05/19/2015, 00.00

Vigil for persecuted Christians, our teachers in the mission in the West

by Bernardo Cervellera
The "wall of indifference and cynicism" and the silence and apathy so often denounced by Pope Francis have become almost a fortress. Such persecution reflects confessional manipulation, which slams Islam as such, and ideological manipulation, which forgets what is happening in North Korea or China. An increasingly post-Christian Europe seems disinterested in Christians.

Rome (AsiaNews) – “Don’t forget us,” said bishops, priests and faithful from Mosul at the end of my visit to Kurdistan last January, as they prepared to bid me goodbye.

After being subjected to violence and threats from the Islamic State group and forced to choose conversion to Islam or death, they had abandoned the life they had built. Running into the deserts for days, they reached, exhausted and penniless, refugee camps the Iraqi Church had set up for them.

However, their poverty and total destitution were not the result of an abstract idea of ​​perfection, but the consequence of their martyrdom and bearing witness. For them, faith was and is the most precious thing they had, something worth protecting even at the cost of everything else.

The Italian Bishops' Conference has organised a prayer vigil for the eve of Pentecost, which falls next Saturday. This event will be an important way of not forgetting, of coming together in a great action of prayer to God and a show of closeness to our brothers and sisters. Through this simple prayer, "we can break the wall of indifference and cynicism, far from any sectarian or ideological exploitation".

Indeed, this "wall of indifference and cynicism", the silence and apathy so often denounced by Pope Francis have become almost a fortress. It is not enough to have 21 young Copts beheaded, hundreds of young Kenyans killed, hundreds of Nigerian girls abducted, migrants thrown overboard, bishops abducted, churches destroyed; our world looks, shudders (perhaps), then looks elsewhere, going back to do whatever it was doing.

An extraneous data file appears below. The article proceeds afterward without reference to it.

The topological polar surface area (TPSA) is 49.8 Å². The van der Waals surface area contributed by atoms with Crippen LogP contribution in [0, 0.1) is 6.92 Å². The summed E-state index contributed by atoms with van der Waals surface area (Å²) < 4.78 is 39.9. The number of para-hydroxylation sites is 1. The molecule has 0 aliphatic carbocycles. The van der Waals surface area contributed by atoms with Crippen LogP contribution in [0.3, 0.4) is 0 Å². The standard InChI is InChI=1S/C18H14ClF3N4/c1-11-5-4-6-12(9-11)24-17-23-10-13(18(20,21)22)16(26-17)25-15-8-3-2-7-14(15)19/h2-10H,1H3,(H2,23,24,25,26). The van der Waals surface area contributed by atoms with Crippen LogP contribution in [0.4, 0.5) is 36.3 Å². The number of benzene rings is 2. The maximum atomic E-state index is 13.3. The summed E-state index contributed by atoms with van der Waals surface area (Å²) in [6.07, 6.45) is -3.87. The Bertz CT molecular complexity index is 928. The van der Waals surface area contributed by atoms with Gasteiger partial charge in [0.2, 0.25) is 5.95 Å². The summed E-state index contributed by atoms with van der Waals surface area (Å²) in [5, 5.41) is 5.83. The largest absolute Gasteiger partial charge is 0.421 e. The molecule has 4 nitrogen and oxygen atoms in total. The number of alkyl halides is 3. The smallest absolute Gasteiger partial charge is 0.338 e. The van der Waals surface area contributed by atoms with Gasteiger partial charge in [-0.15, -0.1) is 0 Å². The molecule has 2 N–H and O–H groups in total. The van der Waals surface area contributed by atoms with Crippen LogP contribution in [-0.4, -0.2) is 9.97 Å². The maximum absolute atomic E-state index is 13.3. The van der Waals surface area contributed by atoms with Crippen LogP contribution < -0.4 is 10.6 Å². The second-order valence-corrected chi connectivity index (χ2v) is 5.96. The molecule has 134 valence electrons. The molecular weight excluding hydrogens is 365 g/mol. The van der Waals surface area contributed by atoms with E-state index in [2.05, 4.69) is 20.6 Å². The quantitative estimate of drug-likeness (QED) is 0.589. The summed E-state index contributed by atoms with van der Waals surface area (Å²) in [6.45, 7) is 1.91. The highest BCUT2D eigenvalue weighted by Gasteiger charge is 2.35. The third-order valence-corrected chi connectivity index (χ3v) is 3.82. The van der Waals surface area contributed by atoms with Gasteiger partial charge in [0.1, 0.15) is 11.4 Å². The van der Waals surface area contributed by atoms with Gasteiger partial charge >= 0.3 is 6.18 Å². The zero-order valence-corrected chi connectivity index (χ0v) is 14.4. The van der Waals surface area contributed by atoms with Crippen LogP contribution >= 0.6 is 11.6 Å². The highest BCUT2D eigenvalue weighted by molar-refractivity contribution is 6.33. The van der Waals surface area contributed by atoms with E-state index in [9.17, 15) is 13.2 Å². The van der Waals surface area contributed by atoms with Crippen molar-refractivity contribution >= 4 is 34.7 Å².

Sometimes it seems that people are mobilised and shocked more by lambs killed at Easter or at the Eid than by Christians killed as "lambs led to the slaughter house." As Italy’s Catholic bishops said in their press release, this happens because such issues can be easily manipulated.

The first kind of manipulation is confessional. Indeed, there is a tendency to stigmatise Islam as a whole because of the persecution of Christians, omitting the fact that it is Islamic fundamentalism that "kills in the name of God," not all Muslims. Indeed, many Muslims, both Sunni and Shia, are among the victims of fanatics and their literalist interpretation of the Qur‘an. Sadly, this means not going beyond a narrow defence of the western way of life, behind a draw-bridge that leaves other cultures and religions outside.

The second kind of manipulation is ideological, rooted in a tendency to talk only about violence perpetrated by the Islamic State group, saying nothing about the terror against Christians in North Korea or China, where bishops may disappear in police custody (as in China’s Hebei province); where priests are arrested, churches torn down and crosses removed from steeples; where young bishops like Thaddeus Ma Daqin of Shanghai are forcibly placed in isolation for resigning from the Chinese Patriotic Catholic Association, the long arm of the Party in the life of the Church. It seems that political leaders and Church members become tongue-tied because of the need for good economic relations with the Chinese juggernaut.

Ideological exploitation is even more refined in the West. Post-Christian Europe appears to be increasingly uninterested in Christians. Perhaps indeed, if someone got rid of the latter, it would be doing them a “service”, and please a society based “solely of one's own ego and desires”, as Pope Benedict XVI put it, indifferent to what Christians say about the family, adoption, men, women, gender and indeed stigmatise Christian positions as "intolerant".

It is not an accident that, even in Italy, it is not Muslims who have a gripe with Christians over crèches or blessings, but school principals and mayors – who are neither Christian nor Muslim – who try to build schools and cities where religious identities are suppressed and where political power rules without religion.

As we pray for the victims of violent persecution on the eve of 23 May, it is important to pray for the victims of this kind of relativistic persecution. We must ask the martyrs of the Middle East, Asia and Africa to help Christians in the West to bear witness that religion is not synonymous with intolerance, that on the contrary, only religion can make reason more humane.

After all, 70 years after the end of World War II, is it still necessary to show how ideologies without God kill men?

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